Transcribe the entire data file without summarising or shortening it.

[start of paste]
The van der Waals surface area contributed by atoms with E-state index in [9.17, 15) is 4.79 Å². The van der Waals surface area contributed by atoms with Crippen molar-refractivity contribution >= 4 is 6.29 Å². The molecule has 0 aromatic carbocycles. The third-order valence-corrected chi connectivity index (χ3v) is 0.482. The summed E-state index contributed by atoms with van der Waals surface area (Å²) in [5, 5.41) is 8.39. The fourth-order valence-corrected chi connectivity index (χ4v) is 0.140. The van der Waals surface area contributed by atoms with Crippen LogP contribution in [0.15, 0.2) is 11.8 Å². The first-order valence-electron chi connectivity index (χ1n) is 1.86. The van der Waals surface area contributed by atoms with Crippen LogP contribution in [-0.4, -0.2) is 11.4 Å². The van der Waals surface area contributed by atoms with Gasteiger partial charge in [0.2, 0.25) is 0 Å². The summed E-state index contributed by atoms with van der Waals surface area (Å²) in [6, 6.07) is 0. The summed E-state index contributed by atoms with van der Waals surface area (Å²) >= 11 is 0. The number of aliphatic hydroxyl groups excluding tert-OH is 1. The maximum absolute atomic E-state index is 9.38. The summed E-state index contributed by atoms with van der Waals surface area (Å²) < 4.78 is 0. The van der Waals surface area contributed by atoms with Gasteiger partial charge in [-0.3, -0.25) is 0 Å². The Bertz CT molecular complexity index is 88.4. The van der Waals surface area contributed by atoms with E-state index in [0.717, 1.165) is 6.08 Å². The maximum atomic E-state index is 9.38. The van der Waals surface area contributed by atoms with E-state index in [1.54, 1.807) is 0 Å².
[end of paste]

The van der Waals surface area contributed by atoms with E-state index in [9.17, 15) is 4.79 Å². The van der Waals surface area contributed by atoms with Crippen molar-refractivity contribution >= 4 is 6.29 Å². The molecule has 0 aromatic carbocycles. The third-order valence-corrected chi connectivity index (χ3v) is 0.482. The summed E-state index contributed by atoms with van der Waals surface area (Å²) in [5, 5.41) is 8.39. The fourth-order valence-corrected chi connectivity index (χ4v) is 0.140. The van der Waals surface area contributed by atoms with Crippen LogP contribution in [0.15, 0.2) is 11.8 Å². The first-order valence-electron chi connectivity index (χ1n) is 1.86. The van der Waals surface area contributed by atoms with Crippen LogP contribution in [-0.4, -0.2) is 11.4 Å². The van der Waals surface area contributed by atoms with Gasteiger partial charge in [0.2, 0.25) is 0 Å². The summed E-state index contributed by atoms with van der Waals surface area (Å²) in [6, 6.07) is 0. The summed E-state index contributed by atoms with van der Waals surface area (Å²) >= 11 is 0. The number of aliphatic hydroxyl groups excluding tert-OH is 1. The maximum absolute atomic E-state index is 9.38. The summed E-state index contributed by atoms with van der Waals surface area (Å²) < 4.78 is 0. The van der Waals surface area contributed by atoms with Gasteiger partial charge in [-0.3, -0.25) is 0 Å². The Bertz CT molecular complexity index is 88.4. The van der Waals surface area contributed by atoms with E-state index in [0.717, 1.165) is 6.08 Å². The maximum atomic E-state index is 9.38. The van der Waals surface area contributed by atoms with E-state index in [1.54, 1.807) is 0 Å².